Embedded Tech Trends: Exciting future for the embedded computing industry

The theme of the just-concluded 2019 Embedded Tech Trends (ETT) media event was “The Future is Now.” Eighteen sponsor companies presented to industry media the new technologies that the companies believe can solve embedded computing’s thornier challenges. While ETT typically leans more towards military and aerospace technologies, media participants from various market areas did attend.

PICMG president Jess Isquith presented on behalf of the open standard development organization for embedded computing. Her theme was PICMG’s 25 years in the industry, highlighting the successes of the architectures that have been used in a highly diverse range of applications and markets. These include military and aerospace, test and measurement, research/physics, medical, communications, railway, energy, UAV/drones, and kiosk/gaming. She also spoke about the mutual cooperation with VITA and the continuing strong relationship between standards groups. Finally, Jess outlined the the new PICMG efforts in the areas of IIoT, rugged COM Express, COM HPC, and 40GbE MicroTCA.

Several of the sponsor company presentations covered OpenVPX development-related initiatives, while others talked about ruggedization, thermal, signal integrity, bandwidth/speed, and security/compliance challenges and solutions. From a PICMG perspective, it was encouraging to see other company presentations that included CompactPCI Serial, AdvancedTCA, and COM Express. These technologies continue to see success in military and aerospace applications, despite being initially mostly targeted at other market segments when the specifications were created.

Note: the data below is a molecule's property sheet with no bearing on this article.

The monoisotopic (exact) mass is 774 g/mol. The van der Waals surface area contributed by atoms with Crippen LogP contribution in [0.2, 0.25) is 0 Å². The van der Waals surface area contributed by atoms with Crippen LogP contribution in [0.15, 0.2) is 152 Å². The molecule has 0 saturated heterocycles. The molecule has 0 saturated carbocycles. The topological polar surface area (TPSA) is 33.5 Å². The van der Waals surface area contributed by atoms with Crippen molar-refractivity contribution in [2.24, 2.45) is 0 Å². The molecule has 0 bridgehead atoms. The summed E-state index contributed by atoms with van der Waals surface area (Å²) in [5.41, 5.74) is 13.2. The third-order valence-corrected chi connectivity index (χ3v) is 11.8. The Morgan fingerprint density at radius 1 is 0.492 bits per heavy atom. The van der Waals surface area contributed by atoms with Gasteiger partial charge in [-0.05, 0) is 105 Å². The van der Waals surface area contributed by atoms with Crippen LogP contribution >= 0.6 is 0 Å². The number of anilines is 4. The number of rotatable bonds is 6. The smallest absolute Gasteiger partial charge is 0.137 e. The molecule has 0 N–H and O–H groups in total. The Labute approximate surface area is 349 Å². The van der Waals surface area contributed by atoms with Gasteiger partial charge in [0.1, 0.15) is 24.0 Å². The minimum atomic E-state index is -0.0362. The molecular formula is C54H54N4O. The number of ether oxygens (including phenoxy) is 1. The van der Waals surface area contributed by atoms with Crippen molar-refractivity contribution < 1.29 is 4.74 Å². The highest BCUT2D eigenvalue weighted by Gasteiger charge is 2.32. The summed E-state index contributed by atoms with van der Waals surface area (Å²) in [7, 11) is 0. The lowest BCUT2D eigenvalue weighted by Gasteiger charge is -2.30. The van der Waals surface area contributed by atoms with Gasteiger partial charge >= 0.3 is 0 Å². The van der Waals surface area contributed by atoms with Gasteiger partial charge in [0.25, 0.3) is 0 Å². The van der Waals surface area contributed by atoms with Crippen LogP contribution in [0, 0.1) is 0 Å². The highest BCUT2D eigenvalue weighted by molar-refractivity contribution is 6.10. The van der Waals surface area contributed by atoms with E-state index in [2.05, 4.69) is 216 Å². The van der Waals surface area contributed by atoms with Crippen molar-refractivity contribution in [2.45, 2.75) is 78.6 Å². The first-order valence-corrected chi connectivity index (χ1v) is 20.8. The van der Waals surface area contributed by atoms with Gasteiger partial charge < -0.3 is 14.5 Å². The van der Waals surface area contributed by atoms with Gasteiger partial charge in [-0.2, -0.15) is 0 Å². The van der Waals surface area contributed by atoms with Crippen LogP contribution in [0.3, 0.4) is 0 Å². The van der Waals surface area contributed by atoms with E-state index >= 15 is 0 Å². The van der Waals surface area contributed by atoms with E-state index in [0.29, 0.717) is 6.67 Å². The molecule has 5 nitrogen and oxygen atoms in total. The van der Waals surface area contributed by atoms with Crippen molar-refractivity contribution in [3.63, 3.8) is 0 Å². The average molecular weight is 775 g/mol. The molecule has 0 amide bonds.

One of PICMG’s new officers, treasurer Dylan Lang, spoke on open standards: One of his key mantras was and is the importance of active participation and getting involved early in the specification development process. There appeared to be enthusiastic agreement from the assemblage on this important message from Dylan’s presentation.

As the year progresses, it will be exciting to see the ways in which these open standard computing architectures help solve the challenges of tomorrow – today – fulfilling the theme “The Future Is Now.”